Trump Administration Must Explain Why U.S. Taxpayers Are Paying 'Outrageous' 'Trump Hotel' Prices to Keep Empty Migrant Detention Center Running: Congressman

The Trump administration is being accused of wasting American taxpayers' money after a congressional hearing on Wednesday revealed that it may have spent as much as $33 million to keep a massive migrant child detention center in Florida open for 46 days—despite the fact that no kids were being housed there.

The detention facility in Homestead, Florida, is run by the only private company operating migrant child detention centers in the U.S. and has been temporarily shut down since August 3, when the last of the children at the facility were abruptly relocated as part of a hurricane preparation plan.

Despite sitting empty for more than a month, however, the facility has still been costing taxpayers as much as $720,000 a day, it was suggested during a House Appropriations subcommittee hearing.

The information came to light during an exchange between Democratic Representative Mark Pocan of Wisconsin and Jonathan Hayes, the acting director of the Office of Refugee Resettlement, the agency that oversees the care of migrant children in federal custody.

This is a BIG deal. Today, we found out 1200 empty beds in the Homestead detention center costs us $720k/day.

Why are we bankrolling the pockets of a private company for running an empty facility? The American people deserve answers @realDonaldTrump.

— Rep. Mark Pocan (@repmarkpocan) September 18, 2019

Grilled by Pocan on just how much the U.S. was paying to keep the center "empty," Hayes revealed that the government was spending what amounted to $600 a day for each of the 1,200 beds at the facility—just $150 less than the $750 per bed the U.S. was paying when the center was in use.

Asked to clarify that all this American taxpayer money was being spent on "1,200 imaginary people," Hayes acknowledged that the cost was "expensive." However, he said he had been informed by his "planning and logistics team" that if the facility were to temporarily remove its staff, it could take "a minimum of 90 to 120 days in order to reactivate the staff back."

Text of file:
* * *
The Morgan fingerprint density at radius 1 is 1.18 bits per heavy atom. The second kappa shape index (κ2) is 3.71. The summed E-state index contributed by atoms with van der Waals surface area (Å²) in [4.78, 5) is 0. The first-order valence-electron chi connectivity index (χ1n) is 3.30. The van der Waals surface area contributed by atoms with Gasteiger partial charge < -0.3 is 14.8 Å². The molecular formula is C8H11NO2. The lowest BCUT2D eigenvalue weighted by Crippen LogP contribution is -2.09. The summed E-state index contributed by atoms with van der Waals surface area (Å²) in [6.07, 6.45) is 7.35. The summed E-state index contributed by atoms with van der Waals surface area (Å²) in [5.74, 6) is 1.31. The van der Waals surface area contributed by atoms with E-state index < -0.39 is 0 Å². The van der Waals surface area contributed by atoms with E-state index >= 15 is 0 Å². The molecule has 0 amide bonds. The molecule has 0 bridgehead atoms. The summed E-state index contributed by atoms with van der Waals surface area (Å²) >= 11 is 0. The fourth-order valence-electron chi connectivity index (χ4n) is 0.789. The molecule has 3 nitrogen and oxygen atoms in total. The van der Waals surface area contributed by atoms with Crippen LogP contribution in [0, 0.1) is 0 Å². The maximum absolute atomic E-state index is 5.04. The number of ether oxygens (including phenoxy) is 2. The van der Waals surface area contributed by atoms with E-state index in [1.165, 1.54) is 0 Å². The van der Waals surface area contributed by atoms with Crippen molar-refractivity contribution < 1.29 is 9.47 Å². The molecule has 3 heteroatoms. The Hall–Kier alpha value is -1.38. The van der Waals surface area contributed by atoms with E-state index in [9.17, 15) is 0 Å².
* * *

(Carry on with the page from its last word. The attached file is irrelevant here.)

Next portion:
And, he said, "given the extreme uncertainty of referrals coming across our nation's southern border, and how many kids we might have to care for, that wasn't a switch that was turned off at this point."

In an interview with Newsweek on Thursday, Pocan said he was left unconvinced by Hayes' explanation, considering that the $600 cost per bed could easily be enough to cover the cost of a "night in the Four Seasons or a Trump hotel."

"It's a shocking amount of money to be paying for an empty facility," he said. "To house no one for $600 doesn't seem like a very good negotiation. Clearly, that's a figure that the average American would find outrageous, and the fact that we're doing it for 1,200 empty beds is even more outrageous."

In a statement sent to Newsweek on Friday, following Pocan's comments, a spokesperson for the HHS Administration for Children and Families office denied that the costs were that high.

"While the current average daily cost to care for a child at an Influx facility is approximately between $600 and $775 based on our experience at the Homestead Temporary Influx shelter, this cost estimate is reduced considerably as no children are receiving care there and staffing has been reduced at the facility," the spokesperson said. "It does not cost $720,000/day at Homestead because the facility is empty of children."

Asked how much it does cost then, to keep the empty facility running, the spokesperson did not immediately respond.

Homestead, they said, would "continue to operate on a reduced basis due to the unpredictability of referrals from the border."

Noting that the ORR currently has 5,700 unaccompanied minors in its care, down significantly from December's numbers, which saw 14,775 unaccompanied children detained, the spokesperson said the number of children being detained at the border could rise in the autumn months, based on historical trends.

"Maintaining staff and facilities at Homestead is critical to ensuring ORR will be adequately prepared to accept children from CBP should we face another influx crisis in the coming months," they said.